In the Digital Craft exhibit of Frankfurt's Museum fur Angewandte Kunst, you will find this brilliant piece of code poetry. The characters are silkscreened in black onto a meter square of translucent plastic, the whole resting on a simple white surface, in a display case behind glass.

Attributed to a writer identified only by the name "Jaromil", the exhibit text says that when it is run in a *n?x shell like zsh, this letterless code replicates itself like a virus until the memory of the system is full and causes a segmentation fault.

Pseudocode translation of :(){:|:&};:

:() = Define a function named : (A colon is a legal function name, it would seem.)
{:|:&}; = When this function is called, run a copy of itself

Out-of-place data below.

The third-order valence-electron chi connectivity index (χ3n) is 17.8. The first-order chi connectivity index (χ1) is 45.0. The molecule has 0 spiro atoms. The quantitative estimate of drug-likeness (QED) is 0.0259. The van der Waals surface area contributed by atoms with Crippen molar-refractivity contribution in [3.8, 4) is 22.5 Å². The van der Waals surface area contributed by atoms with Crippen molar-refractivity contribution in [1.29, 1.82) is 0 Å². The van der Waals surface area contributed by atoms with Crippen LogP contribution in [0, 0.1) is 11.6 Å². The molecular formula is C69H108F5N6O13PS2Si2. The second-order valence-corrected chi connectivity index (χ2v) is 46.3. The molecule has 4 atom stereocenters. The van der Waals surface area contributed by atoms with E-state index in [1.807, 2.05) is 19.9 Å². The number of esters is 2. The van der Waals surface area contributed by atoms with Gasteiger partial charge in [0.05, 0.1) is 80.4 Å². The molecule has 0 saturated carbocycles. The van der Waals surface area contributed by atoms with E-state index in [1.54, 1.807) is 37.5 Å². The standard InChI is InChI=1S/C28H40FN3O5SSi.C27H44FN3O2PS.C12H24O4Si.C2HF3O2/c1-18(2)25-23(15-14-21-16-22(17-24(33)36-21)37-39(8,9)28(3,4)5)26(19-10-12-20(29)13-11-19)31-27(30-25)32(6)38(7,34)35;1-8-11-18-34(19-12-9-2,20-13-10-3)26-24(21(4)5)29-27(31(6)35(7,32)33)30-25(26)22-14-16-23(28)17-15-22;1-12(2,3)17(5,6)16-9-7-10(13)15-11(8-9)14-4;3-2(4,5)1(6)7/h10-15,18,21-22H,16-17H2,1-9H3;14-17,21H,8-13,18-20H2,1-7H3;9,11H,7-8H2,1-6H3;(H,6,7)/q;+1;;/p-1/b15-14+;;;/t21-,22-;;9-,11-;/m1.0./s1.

: = Execute the function named :, now.

I'm neither a h4x0r nor a virologist, but I wouldn't consider it a true virus since it can only replicate when run in a shell executed by its user. Plus its effects are negligible. But for it's typographic mystique, elegance, and efficiency, it is more than code. Like a little joke between the coder and the OS about how simple and mysterious self destruction can be.

E2 hates pipes in node titles, thus the HTML symbol. It displays properly in Nodelets and in links, but not in the title of the writeup. The bold text with the pipe in the text is correct.
Plasma says: oh, and it's probably worth adding that in linux it will not segfault, but rather will produce unpredictable behaviour, with the most likely result being a massive slowdown of the system. See the OOM killer for why. (Thanks, Plasma!)